Although much of Jesus' ministry was for those under the law of the first covenant, He also shared about some things to come when the New Covenant would begin after His death. Jesus spoke of how He would go away and the Holy Spirit would come to help us. So what are some of the things the Spirit helps us with? We take a look at just a few examples that will hopefully bring some peace and comfort to you.
As Jesus looked ahead to the New Covenant, He shared with His disciples that they would have the ability to bear the fruit that only God is able to produce. He said He would no longer call them servants, but friends. He also shared about the power to love through His new commands that would not be burdensome, unlike the law and commandments that came through the law found in the first covenant given to Israel. This is about abiding in Him. How do we do that? We talk about it on this week's program.
The assumption is often made that the teachings of Jesus were intended for us believers. But He clearly stated He was sent to minister only to the lost sheep of the House of Israel. So the religious mindset within Christianity will conclude that after the cross, we were meant to abide by or adhere to all of the teachings of Jesus because they think we were invited into a Jewish covenant. The problem with this? People will pick and choose what they think should be applied, while ignoring other parts. Old Covenant law was never meant for us Gentiles and the Jews would also come to be redeemed from it. But when Jesus points towards the New Covenant, we find it leads to a place of ceasing from a works-based effort at attaining redemption and brings us to a place of rest and peace.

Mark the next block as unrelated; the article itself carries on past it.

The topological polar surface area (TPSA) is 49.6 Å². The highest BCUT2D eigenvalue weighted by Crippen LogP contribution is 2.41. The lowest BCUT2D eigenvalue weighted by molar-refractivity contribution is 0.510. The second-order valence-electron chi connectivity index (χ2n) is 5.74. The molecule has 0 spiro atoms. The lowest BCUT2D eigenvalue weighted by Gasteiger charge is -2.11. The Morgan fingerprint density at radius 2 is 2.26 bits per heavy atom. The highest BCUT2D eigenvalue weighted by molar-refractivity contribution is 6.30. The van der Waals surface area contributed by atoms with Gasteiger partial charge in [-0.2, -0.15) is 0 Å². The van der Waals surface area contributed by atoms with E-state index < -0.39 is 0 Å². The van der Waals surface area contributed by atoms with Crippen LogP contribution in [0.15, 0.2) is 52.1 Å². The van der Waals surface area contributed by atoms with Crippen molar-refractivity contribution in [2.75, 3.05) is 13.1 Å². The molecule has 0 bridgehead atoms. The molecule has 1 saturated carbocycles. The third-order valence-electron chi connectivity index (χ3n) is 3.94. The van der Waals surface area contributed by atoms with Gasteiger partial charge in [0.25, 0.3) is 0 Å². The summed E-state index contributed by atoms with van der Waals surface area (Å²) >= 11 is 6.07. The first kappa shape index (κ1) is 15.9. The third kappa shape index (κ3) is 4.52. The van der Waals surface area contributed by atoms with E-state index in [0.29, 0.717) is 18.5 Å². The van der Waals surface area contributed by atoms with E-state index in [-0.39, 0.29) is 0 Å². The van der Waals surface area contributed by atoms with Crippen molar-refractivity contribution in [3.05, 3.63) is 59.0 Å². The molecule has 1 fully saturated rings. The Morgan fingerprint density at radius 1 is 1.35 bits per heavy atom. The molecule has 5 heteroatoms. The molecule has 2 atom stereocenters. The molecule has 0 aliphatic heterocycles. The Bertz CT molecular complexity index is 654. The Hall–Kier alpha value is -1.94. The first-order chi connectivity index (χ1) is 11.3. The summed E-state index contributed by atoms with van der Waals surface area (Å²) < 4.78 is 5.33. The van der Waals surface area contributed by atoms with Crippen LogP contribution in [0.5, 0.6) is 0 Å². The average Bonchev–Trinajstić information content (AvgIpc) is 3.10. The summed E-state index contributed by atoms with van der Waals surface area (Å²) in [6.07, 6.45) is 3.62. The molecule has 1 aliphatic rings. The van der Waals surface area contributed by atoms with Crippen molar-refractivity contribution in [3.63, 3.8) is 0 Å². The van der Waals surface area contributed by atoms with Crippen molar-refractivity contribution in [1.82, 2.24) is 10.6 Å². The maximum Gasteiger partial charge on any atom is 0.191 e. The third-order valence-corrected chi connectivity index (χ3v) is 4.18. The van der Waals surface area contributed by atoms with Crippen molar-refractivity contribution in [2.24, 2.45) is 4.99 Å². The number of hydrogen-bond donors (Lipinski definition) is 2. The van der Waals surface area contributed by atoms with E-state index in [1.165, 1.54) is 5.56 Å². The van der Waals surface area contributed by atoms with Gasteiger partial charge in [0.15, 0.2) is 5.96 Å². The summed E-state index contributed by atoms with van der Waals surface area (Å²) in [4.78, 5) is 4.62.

In recent programs during our series, we've looked at some of the seemingly harsh and heavy teachings Jesus ministered to the people of Israel. You may have noticed how Jesus would often seem rather hard and demanding while at other times He would minister with grace and compassion. Did He have a split personality? Was He contradicting Himself? Of course we know this is not the case, so what did it all mean? It has to do with which covenant was being communicated. When Jesus told people that His yoke was easy and His burden was light, He was opening the door for them to enter into the rest offered by a New Covenant that would soon be available to them.
Although Jesus often ministered despair and hopelessness by elevating the Mosaic law, there were times when He would provide samples of the approaching New Covenant. Even though the "New" would not be in effect until after His death, we see examples of the gospel being served, such as the story of the woman caught in the act of adultery. The purpose of the old commandments was to minister condemnation and death. This woman received a taste of unconditional love mixed with mercy and grace, while her accusers walked away speechless.